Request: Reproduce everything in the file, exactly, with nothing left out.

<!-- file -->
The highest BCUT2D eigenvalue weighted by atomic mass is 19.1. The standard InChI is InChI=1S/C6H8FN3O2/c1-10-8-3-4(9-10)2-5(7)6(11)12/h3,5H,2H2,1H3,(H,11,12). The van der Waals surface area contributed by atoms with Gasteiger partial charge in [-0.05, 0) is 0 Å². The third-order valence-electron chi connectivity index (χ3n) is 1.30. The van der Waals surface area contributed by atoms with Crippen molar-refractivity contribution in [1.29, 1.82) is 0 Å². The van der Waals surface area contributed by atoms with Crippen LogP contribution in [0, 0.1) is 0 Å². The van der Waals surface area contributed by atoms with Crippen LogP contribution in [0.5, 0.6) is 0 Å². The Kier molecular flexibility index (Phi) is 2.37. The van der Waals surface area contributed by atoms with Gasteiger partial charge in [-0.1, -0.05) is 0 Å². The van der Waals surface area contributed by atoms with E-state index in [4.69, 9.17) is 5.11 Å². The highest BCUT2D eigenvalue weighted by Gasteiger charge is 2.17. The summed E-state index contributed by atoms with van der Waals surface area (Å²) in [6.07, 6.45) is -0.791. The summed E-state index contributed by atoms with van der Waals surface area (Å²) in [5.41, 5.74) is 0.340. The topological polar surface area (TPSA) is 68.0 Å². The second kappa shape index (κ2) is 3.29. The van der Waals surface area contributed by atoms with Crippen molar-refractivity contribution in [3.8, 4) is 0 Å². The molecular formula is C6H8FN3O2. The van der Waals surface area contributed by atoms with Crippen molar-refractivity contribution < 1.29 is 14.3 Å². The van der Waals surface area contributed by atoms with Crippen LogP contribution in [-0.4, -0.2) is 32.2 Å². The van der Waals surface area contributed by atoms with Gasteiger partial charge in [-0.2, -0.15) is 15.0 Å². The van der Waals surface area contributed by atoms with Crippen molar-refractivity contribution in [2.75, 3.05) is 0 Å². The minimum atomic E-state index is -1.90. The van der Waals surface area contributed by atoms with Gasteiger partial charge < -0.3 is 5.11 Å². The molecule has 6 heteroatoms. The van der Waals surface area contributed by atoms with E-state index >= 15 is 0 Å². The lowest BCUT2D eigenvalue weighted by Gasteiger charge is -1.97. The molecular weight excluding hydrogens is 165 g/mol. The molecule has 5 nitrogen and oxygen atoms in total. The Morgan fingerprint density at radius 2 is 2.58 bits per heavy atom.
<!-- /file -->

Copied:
The highest BCUT2D eigenvalue weighted by atomic mass is 19.1. The standard InChI is InChI=1S/C6H8FN3O2/c1-10-8-3-4(9-10)2-5(7)6(11)12/h3,5H,2H2,1H3,(H,11,12). The van der Waals surface area contributed by atoms with Gasteiger partial charge in [-0.05, 0) is 0 Å². The third-order valence-electron chi connectivity index (χ3n) is 1.30. The van der Waals surface area contributed by atoms with Crippen molar-refractivity contribution in [1.29, 1.82) is 0 Å². The van der Waals surface area contributed by atoms with Crippen LogP contribution in [0, 0.1) is 0 Å². The van der Waals surface area contributed by atoms with Crippen LogP contribution in [0.5, 0.6) is 0 Å². The Kier molecular flexibility index (Phi) is 2.37. The van der Waals surface area contributed by atoms with Gasteiger partial charge in [-0.1, -0.05) is 0 Å². The van der Waals surface area contributed by atoms with E-state index in [4.69, 9.17) is 5.11 Å². The highest BCUT2D eigenvalue weighted by Gasteiger charge is 2.17. The summed E-state index contributed by atoms with van der Waals surface area (Å²) in [6.07, 6.45) is -0.791. The summed E-state index contributed by atoms with van der Waals surface area (Å²) in [5.41, 5.74) is 0.340. The topological polar surface area (TPSA) is 68.0 Å². The second kappa shape index (κ2) is 3.29. The van der Waals surface area contributed by atoms with Crippen molar-refractivity contribution in [3.8, 4) is 0 Å². The molecular formula is C6H8FN3O2. The van der Waals surface area contributed by atoms with Crippen molar-refractivity contribution < 1.29 is 14.3 Å². The van der Waals surface area contributed by atoms with Crippen LogP contribution in [-0.4, -0.2) is 32.2 Å². The van der Waals surface area contributed by atoms with Gasteiger partial charge in [-0.2, -0.15) is 15.0 Å². The van der Waals surface area contributed by atoms with Crippen molar-refractivity contribution in [2.75, 3.05) is 0 Å². The minimum atomic E-state index is -1.90. The van der Waals surface area contributed by atoms with Gasteiger partial charge < -0.3 is 5.11 Å². The molecule has 6 heteroatoms. The van der Waals surface area contributed by atoms with E-state index >= 15 is 0 Å². The lowest BCUT2D eigenvalue weighted by Gasteiger charge is -1.97. The molecular weight excluding hydrogens is 165 g/mol. The molecule has 5 nitrogen and oxygen atoms in total. The Morgan fingerprint density at radius 2 is 2.58 bits per heavy atom.